Alexander Rutherford Loses Significance
Once again the Alberta government has announced (http://www.gov.ab.ca/acn/200503/17757529C8691-86B2-485F-AA2C46550780FEC1.html) its award of the Alexander Rutherford Scholarships to deserving high school students. To be eligible, the students need to have honors marks in grade 10, 11, or 12, with each year having a progressively larger amount. This year, the government is giving out over 16 million dollars.
Despite this, the scholarship itself is slowly losing significance. I graduated in high school in 1989 and received the full $2,500 that they allot for a person having honors in all three years. For me, it was a great thing as it paid for most of my first year at the U of C. However, in the almost 20 years since, the amount awarded to individual students has not increased. Today it doesn’t even pay for a single semester (http://www.starthere.ucalgary.ca/default.asp?V_DOC_ID=831). The government has plans to expand the program over time by increasing the endowment, but nothing I’ve read has ever said they plan to increase the amounts that it provides.
While I’m sure the students who receive it are happy for any help that comes their way, if the intent of the program is, as the Minister of Advanced Education David Hancock says, “one way our government is helping to encourage Albertans to advance their education,” wouldn’t it make sense if the full award enabled a student to avoid paying any fees at all for at least a single semester of university?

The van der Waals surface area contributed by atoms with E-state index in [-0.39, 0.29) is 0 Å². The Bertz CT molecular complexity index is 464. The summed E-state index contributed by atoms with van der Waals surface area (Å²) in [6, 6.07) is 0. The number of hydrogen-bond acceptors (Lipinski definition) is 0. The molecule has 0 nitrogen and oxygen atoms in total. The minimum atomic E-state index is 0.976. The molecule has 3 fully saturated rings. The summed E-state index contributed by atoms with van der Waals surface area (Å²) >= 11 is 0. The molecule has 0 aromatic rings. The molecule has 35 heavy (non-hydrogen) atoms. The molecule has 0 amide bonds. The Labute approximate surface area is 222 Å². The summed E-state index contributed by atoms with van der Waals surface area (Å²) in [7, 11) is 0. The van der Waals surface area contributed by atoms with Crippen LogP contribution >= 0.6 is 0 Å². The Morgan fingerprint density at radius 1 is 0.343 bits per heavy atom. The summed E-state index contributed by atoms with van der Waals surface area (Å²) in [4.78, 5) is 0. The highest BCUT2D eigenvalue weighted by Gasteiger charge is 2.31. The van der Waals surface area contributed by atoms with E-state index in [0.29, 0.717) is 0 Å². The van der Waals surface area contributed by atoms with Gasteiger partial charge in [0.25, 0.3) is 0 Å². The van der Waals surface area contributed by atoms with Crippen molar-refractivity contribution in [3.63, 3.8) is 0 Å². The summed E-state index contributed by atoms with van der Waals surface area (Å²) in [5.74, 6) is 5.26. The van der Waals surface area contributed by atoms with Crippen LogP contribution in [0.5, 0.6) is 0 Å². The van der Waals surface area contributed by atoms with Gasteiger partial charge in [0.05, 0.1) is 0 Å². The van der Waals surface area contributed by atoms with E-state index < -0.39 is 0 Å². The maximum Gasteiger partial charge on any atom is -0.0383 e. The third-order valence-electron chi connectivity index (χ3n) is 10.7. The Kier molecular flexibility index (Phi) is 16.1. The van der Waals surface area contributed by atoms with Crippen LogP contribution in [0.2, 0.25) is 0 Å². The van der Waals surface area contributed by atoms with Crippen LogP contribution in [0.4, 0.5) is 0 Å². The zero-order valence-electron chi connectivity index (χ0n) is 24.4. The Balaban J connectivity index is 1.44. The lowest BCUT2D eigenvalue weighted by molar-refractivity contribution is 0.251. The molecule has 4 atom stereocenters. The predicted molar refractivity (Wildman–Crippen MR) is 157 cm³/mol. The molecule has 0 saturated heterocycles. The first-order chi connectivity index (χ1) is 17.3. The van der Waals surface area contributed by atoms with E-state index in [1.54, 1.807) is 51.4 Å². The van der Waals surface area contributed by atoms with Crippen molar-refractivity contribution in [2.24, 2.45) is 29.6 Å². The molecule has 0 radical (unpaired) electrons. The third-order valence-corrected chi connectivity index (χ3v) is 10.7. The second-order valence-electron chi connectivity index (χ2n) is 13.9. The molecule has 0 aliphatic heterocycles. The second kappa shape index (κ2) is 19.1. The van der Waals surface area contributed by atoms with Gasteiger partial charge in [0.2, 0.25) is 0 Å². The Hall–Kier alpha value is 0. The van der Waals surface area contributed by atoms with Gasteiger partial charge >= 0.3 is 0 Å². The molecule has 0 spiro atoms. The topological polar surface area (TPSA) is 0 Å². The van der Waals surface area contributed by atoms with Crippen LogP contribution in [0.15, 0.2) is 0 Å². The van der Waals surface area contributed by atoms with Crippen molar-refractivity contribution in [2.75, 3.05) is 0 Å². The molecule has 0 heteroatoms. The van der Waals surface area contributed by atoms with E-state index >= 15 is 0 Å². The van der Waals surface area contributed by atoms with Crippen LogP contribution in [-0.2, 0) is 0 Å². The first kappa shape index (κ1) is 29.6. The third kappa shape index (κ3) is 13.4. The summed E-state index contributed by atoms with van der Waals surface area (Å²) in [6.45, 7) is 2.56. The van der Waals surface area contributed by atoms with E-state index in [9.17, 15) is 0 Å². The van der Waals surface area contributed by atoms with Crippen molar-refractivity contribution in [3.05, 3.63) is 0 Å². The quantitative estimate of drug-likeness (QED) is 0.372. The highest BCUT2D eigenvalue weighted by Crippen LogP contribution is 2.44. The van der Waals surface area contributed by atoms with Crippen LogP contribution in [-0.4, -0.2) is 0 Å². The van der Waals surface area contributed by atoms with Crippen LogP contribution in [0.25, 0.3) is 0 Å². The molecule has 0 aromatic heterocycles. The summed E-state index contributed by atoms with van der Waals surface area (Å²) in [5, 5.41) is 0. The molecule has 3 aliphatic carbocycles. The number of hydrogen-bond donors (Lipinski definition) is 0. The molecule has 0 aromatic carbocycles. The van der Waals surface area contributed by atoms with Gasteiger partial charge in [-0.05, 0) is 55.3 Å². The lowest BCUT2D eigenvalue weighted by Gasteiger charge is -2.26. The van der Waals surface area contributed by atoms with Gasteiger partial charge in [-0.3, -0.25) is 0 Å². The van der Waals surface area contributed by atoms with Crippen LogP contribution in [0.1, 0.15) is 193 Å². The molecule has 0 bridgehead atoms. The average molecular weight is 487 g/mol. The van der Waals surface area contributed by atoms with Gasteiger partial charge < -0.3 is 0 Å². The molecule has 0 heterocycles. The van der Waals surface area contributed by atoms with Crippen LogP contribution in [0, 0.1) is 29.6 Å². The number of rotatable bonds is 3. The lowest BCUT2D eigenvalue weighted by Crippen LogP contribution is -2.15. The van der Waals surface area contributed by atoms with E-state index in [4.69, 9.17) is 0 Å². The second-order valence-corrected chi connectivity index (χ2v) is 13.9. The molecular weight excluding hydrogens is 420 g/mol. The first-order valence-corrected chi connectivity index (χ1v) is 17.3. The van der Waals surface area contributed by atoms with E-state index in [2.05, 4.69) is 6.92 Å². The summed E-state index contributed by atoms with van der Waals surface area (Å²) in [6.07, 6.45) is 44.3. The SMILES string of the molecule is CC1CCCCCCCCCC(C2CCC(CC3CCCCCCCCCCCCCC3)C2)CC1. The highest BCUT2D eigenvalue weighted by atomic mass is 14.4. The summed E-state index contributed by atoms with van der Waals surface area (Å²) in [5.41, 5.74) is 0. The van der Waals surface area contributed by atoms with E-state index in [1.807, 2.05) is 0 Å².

Dude, You’re working at Dell?
Dell Computers has a customer care center operating in Edmonton, Alberta. While the center only had its ribbon cutting ceremony in January of this year, it’s actually been operating since July of 2004. So why am I reporting on old news? I’ll tell you why: just to comment on the efficiency of our government.
On March 18, 2005, the Department of Foreign Affairs and International Trade put out an announcement (http://webapps.dfait-maeci.gc.ca/canadexport/view.asp?id=382306&language=E) about this call-center’s opening, nearly a year after it actually begin operations. Way to go guys! Nice to know our tax dollars are paying for folks that are right on the ball.
My question is, if there’s a call-center in Edmonton, why do my support calls always get routed to India?
BC Gets their Vote On
Why, oh why is it that government representatives insist on trying to sound cool and only to make themselves seem completely out of touch? The latest example of this is the “Get Your Vote On” (http://www.wd.gc.ca/mediacentre/2005/mar19-01a_e.asp) mobile network, developed in partnership with the federal government, the provincial government of BC, and the mobile MUSE project (which is run by the University of British Columbia).
The object of the program is laudable; to get young people involved with the political process, the program will use text-messaging and instant responses to get young people start thinking about political issues. Considering that young people are taking up instant and text messaging in record numbers, it might even work.
But why the horrible, horrible, name? With all the money the federal government has doled out to marketing agencies for no reports at all, what would a marketing agency that is in tune with their demographics earn? “Get Your Vote On” is really the best they could come up with? I doubt that we’ll see many of the trend-setters in high-school and on university campuses proudly announcing their part of such a thing. Why not call it “i-Nvolved” or something like that? At least then those using it won’t feel like they have to hide it.